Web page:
mic @ wemakethings.net writes:
For a long time I wanted to enter the 21st century by stopping using NiCad or NiMH batteries and upgrading to Lithium accumulators as they provide more power per volume and are cool in general. Constant flow of obsolete cell phones provides a nice source of reasonably high-performance batteries for free – I felt compelled to tap into this resource for my battery operated projects.
Open source Lithium battery charger modules - [Link]
Kennith needed a 1A constant current lead-acid battery charger for his HAM radios so he writes:
Since the SLAs are relatively small, and I only need them charged between radio outings, I opted to build a 1A constant current charger, based on the 555 Battery Charger which won first place in the 555 Design Contest Utility category. Using a 555 is a rather clever way to get two comparators and a Set-Reset latch in a single 8DIP package, which is needed for the high and low trip points. The major difference between my design and Mike’s is that instead of using a relay like him, I use an LM317 as a constant current source to limit my batteries charge rate.
555 based constant current lead-acid battery charger - [Link]
Fully autonomous processors add simple, utility-grade energy measurement and diagnostics to existing designs.
San Jose, CA—January 16, 2013—Maxim Integrated Products, Inc. (NASDAQ: MXIM) today announced that it is now sampling the 78M6610+PSU/78M6610+LMU single-phase energy-measurement processors. These processors are an energy-measurement subsystem in a single chip. They provide simple utility-grade sensing and diagnostics for existing designs without the traditional cost of a utility meter system-on-chip. Both devices contain unique firmware to meet end application requirements. The 78M6610+PSU is specifically designed for real-time monitoring of data centers, servers, and telecom and data equipment, while the 78M6610+LMU is a more general-purpose solution for applications such as white-good appliances, smart plugs, EV chargers, and solar inverters.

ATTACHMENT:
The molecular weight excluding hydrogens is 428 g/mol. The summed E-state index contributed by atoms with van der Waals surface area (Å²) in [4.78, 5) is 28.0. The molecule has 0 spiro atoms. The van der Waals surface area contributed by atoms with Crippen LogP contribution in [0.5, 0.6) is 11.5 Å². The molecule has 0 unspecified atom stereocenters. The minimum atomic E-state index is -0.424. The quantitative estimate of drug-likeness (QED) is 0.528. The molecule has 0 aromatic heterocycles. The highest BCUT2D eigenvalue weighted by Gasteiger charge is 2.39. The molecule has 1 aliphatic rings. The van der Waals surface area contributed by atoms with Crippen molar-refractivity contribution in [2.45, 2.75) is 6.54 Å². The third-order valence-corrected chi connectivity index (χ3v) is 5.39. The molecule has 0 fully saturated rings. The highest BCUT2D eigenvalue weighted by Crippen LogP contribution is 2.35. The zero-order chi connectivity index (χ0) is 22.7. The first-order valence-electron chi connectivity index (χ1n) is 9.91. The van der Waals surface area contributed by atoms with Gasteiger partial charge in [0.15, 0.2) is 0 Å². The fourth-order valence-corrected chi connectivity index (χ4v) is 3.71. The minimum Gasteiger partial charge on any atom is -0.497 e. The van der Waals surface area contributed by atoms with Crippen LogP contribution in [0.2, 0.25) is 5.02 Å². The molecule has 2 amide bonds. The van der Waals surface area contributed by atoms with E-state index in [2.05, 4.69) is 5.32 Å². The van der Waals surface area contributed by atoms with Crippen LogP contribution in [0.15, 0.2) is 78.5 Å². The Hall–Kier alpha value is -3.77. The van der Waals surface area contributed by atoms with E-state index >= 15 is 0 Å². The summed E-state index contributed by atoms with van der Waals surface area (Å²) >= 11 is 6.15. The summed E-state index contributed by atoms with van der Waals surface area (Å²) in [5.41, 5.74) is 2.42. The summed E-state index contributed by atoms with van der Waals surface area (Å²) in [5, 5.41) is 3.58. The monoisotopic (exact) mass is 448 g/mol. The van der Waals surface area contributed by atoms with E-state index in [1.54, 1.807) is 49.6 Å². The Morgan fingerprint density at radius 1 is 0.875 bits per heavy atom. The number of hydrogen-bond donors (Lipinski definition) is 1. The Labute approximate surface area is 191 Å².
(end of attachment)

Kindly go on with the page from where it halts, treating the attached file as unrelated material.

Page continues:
The 78M6610 processors enable energy-measurement functionality while reducing both manufacturing costs and time to market. Energy-measurement solutions traditionally required the use of an additional microcontroller, which adds significant design cost and months of development time. The 78M6610 allow users to conveniently add a complete energy meter to an already existing design without significant cost or redesign. Additionally, the processors’ flexible measurement and host interfaces allow for easy integration into any system.
Single-Phase Energy-Measurement Processors Accurately Monitor Power at a Fraction of the Cost - [Link]
With the new AIR 40 wind turbine it is possible to gain 40 kWh monthly – easily and safely.
Advantages / Features:
- high quality wind turbine with 12, 24 or 48V output voltage
- 40 kWh monthly at an average wind speed of 5.8 m/sec
- operation at 3.1-22 m/s wind speeds
- microprocessor based controller
- aluminium body
- composite blades optimized for a quiet operation
- 1.17m rotor diameter
- electronic overspeed protection
- brushless alternator (dynamo) with a long lifetime